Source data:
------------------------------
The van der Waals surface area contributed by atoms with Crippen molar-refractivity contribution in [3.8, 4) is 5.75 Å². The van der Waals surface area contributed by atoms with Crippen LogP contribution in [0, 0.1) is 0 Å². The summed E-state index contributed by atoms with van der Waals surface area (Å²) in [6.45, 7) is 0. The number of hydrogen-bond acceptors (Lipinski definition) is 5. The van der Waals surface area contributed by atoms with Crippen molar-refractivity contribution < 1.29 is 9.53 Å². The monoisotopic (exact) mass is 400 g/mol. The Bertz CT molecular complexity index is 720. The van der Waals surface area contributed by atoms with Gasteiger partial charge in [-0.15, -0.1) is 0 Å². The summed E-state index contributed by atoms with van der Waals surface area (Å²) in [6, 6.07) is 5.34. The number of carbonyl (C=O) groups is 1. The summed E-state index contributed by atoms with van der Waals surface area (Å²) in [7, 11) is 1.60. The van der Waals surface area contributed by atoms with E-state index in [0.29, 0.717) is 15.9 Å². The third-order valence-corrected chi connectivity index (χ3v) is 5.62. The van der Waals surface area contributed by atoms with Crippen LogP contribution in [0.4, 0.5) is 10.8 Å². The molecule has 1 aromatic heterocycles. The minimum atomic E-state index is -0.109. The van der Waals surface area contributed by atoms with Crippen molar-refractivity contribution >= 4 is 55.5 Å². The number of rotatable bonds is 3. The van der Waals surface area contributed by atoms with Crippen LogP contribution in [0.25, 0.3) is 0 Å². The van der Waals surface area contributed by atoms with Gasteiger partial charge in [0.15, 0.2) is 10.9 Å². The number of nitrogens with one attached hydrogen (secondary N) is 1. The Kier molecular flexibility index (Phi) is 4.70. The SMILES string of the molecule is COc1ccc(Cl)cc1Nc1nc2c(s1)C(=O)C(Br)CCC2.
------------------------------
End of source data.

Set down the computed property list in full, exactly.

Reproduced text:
The van der Waals surface area contributed by atoms with Crippen molar-refractivity contribution in [3.8, 4) is 5.75 Å². The van der Waals surface area contributed by atoms with Crippen LogP contribution in [0, 0.1) is 0 Å². The summed E-state index contributed by atoms with van der Waals surface area (Å²) in [6.45, 7) is 0. The number of hydrogen-bond acceptors (Lipinski definition) is 5. The van der Waals surface area contributed by atoms with Crippen molar-refractivity contribution < 1.29 is 9.53 Å². The monoisotopic (exact) mass is 400 g/mol. The Bertz CT molecular complexity index is 720. The van der Waals surface area contributed by atoms with Gasteiger partial charge in [-0.15, -0.1) is 0 Å². The summed E-state index contributed by atoms with van der Waals surface area (Å²) in [6, 6.07) is 5.34. The number of carbonyl (C=O) groups is 1. The summed E-state index contributed by atoms with van der Waals surface area (Å²) in [7, 11) is 1.60. The van der Waals surface area contributed by atoms with E-state index in [0.29, 0.717) is 15.9 Å². The third-order valence-corrected chi connectivity index (χ3v) is 5.62. The van der Waals surface area contributed by atoms with Crippen LogP contribution in [0.4, 0.5) is 10.8 Å². The molecule has 1 aromatic heterocycles. The minimum atomic E-state index is -0.109. The van der Waals surface area contributed by atoms with Crippen molar-refractivity contribution >= 4 is 55.5 Å². The number of rotatable bonds is 3. The van der Waals surface area contributed by atoms with Crippen LogP contribution in [0.25, 0.3) is 0 Å². The van der Waals surface area contributed by atoms with Gasteiger partial charge in [0.15, 0.2) is 10.9 Å². The number of nitrogens with one attached hydrogen (secondary N) is 1. The Kier molecular flexibility index (Phi) is 4.70. The SMILES string of the molecule is COc1ccc(Cl)cc1Nc1nc2c(s1)C(=O)C(Br)CCC2.